It has long been noted on Buddhist blogs numerous times that being recognized as as a tulku does not automatically imply some sprt of superior wisdom and ability. In the case of Mr. Seagal, Penor Rinpoche reportedly said specifically that to actualize the functioning of a tulkuhood, a long training is required, which Mr. Seagal had not gone through. Thirty years ago, H.H. the Dalai Lama warned that while looking for a teacher, the title of "tulku" should not be the determining factor; in fact, he implied that the title of "geshe", while not as charismatic, at least indicated some concrete credentials (I don't have the name of the source handy, but it's in one of the earliest English books on tulkus, and could be tracked down if someone was interested).
Historically, as commentators such as Guenther and Geoffrey Samuel have pointed out, the institution of tulku recognition ensured that religious establishments could take a child who was of low social status but who exhibited special qualities, and undertake his education. However, there has also long been recognition of tulkus for political or financial reasons as well. More recently, the obsession of Westerners with outer qualifications rather than inner attainment (see Trungpa on spiritual materialism) has meant that all titles (lama, tulku, "emanation") have been further cheapened. I know of one student (no, I will not name names) who pestered his teacher for years to be recognized as a tulku, and then, when his teacher acquiesced shortly before passing on, wrote a letter to the lama's fellow students, expressing beautifully assumed surprise and modesty.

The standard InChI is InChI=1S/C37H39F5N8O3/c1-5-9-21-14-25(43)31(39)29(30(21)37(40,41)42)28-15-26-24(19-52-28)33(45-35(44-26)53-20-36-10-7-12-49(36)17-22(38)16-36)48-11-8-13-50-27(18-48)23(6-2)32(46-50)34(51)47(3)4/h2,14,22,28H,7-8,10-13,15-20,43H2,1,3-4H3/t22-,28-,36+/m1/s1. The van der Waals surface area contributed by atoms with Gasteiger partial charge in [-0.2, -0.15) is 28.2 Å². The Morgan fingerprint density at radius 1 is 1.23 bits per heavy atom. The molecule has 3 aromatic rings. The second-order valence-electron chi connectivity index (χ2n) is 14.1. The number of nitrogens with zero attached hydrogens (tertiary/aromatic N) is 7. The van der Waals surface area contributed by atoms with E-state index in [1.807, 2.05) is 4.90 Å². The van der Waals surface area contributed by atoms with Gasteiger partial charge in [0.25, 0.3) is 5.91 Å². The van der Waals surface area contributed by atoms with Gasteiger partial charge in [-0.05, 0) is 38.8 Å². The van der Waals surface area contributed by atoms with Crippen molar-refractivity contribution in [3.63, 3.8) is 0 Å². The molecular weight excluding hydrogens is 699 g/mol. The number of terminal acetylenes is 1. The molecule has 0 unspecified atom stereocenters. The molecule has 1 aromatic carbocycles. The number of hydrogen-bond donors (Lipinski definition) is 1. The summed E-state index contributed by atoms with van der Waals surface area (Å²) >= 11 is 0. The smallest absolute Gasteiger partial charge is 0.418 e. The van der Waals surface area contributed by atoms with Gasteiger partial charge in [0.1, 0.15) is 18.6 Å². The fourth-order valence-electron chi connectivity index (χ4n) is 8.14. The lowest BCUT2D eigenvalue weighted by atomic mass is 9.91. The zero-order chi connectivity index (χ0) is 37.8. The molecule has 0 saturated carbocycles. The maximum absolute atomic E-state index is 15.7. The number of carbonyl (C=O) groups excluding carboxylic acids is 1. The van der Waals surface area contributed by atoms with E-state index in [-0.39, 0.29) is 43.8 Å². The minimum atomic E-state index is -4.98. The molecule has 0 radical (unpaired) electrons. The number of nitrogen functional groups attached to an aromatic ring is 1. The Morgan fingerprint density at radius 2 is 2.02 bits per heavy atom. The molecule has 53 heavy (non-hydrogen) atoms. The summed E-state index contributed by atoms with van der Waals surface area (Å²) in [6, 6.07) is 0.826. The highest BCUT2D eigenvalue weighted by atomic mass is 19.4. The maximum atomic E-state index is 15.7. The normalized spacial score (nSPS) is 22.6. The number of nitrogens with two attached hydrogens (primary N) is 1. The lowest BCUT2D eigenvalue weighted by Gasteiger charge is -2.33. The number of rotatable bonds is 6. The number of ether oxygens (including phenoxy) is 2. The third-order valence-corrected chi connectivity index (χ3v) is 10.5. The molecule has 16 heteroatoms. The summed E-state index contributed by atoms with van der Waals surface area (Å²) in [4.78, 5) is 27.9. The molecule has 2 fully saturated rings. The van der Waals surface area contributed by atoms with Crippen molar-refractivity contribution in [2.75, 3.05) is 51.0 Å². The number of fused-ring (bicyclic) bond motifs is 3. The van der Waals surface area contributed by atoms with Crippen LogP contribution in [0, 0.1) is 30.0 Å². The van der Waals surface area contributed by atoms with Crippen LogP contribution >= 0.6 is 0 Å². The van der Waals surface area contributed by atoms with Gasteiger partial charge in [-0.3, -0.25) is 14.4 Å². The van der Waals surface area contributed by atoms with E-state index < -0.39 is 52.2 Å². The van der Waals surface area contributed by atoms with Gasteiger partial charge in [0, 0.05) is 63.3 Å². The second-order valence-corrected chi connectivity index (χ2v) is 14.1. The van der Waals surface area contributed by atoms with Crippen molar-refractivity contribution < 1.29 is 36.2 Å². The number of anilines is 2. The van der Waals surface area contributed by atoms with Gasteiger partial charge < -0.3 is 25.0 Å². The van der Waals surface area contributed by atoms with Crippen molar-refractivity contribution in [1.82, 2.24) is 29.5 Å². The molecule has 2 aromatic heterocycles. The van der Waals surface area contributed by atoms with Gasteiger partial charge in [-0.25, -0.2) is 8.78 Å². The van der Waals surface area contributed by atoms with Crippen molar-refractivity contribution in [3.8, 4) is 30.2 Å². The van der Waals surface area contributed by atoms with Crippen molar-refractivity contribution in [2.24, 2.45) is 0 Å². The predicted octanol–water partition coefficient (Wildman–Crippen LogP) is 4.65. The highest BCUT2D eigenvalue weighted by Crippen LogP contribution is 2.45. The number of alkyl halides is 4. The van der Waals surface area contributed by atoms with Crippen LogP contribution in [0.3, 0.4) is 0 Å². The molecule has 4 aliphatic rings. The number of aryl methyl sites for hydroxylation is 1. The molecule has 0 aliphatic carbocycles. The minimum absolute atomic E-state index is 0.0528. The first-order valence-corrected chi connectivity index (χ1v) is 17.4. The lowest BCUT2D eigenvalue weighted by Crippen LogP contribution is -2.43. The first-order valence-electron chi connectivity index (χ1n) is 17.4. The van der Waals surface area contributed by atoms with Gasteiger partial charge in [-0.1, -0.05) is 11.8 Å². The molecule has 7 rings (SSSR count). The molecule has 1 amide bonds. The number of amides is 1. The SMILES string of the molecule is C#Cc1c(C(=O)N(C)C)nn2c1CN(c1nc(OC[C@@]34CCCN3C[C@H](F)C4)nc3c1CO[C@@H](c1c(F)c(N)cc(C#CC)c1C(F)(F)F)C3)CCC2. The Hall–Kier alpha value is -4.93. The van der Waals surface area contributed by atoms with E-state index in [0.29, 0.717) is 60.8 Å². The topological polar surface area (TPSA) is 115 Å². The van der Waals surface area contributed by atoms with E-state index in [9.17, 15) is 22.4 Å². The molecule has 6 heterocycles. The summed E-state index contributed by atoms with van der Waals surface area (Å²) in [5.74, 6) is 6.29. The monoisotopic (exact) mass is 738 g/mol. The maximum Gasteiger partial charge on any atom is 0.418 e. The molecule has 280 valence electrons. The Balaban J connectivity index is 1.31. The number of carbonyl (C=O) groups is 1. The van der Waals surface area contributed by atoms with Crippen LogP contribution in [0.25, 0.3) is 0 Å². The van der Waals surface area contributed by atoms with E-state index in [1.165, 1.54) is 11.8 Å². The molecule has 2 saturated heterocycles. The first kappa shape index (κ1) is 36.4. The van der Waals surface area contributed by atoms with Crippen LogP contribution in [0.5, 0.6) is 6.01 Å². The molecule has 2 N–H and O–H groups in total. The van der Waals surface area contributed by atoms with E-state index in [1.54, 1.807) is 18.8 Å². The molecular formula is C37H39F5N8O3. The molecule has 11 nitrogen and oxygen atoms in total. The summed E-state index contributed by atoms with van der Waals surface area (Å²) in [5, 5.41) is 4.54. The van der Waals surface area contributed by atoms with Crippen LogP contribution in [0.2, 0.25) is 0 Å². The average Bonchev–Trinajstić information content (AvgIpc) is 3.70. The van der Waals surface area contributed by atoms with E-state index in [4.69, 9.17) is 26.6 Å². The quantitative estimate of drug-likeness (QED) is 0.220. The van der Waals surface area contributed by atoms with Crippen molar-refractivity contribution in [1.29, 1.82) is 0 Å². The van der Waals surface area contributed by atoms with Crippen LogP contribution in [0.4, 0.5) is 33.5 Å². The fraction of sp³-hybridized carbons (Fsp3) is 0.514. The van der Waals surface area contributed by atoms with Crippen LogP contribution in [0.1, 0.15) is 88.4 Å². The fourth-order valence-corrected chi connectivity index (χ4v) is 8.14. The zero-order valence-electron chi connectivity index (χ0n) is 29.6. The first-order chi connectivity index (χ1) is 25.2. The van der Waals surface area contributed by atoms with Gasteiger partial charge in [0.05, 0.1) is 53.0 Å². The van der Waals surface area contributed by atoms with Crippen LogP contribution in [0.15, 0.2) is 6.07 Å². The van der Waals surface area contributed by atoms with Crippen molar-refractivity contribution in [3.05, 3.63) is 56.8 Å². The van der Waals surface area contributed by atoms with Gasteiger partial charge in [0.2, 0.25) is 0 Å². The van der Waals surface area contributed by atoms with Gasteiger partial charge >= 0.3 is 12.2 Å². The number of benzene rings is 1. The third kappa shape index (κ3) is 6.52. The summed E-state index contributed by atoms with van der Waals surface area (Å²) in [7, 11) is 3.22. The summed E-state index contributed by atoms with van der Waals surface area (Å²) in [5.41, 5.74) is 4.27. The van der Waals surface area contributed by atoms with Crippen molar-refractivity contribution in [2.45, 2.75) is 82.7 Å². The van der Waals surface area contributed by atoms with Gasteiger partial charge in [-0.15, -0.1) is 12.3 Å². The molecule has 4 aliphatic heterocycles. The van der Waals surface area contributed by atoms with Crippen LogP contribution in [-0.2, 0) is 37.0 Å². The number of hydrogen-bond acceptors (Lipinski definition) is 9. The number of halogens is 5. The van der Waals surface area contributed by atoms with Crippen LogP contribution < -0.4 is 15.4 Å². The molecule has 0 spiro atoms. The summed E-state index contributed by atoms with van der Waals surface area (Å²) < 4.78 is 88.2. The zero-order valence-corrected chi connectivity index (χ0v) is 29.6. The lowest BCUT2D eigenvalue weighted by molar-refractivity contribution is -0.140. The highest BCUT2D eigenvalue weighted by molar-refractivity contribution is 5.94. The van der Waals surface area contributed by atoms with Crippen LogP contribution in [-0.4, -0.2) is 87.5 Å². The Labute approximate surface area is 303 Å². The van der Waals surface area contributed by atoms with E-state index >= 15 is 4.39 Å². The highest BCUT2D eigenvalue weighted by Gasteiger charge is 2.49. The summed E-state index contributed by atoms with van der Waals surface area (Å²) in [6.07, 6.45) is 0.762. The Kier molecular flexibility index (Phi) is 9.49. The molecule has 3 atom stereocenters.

In short, as the Tibetans say, since we don't know who is a Buddha and who is a thief, we should respect everybody, but keep our hands on our wallets.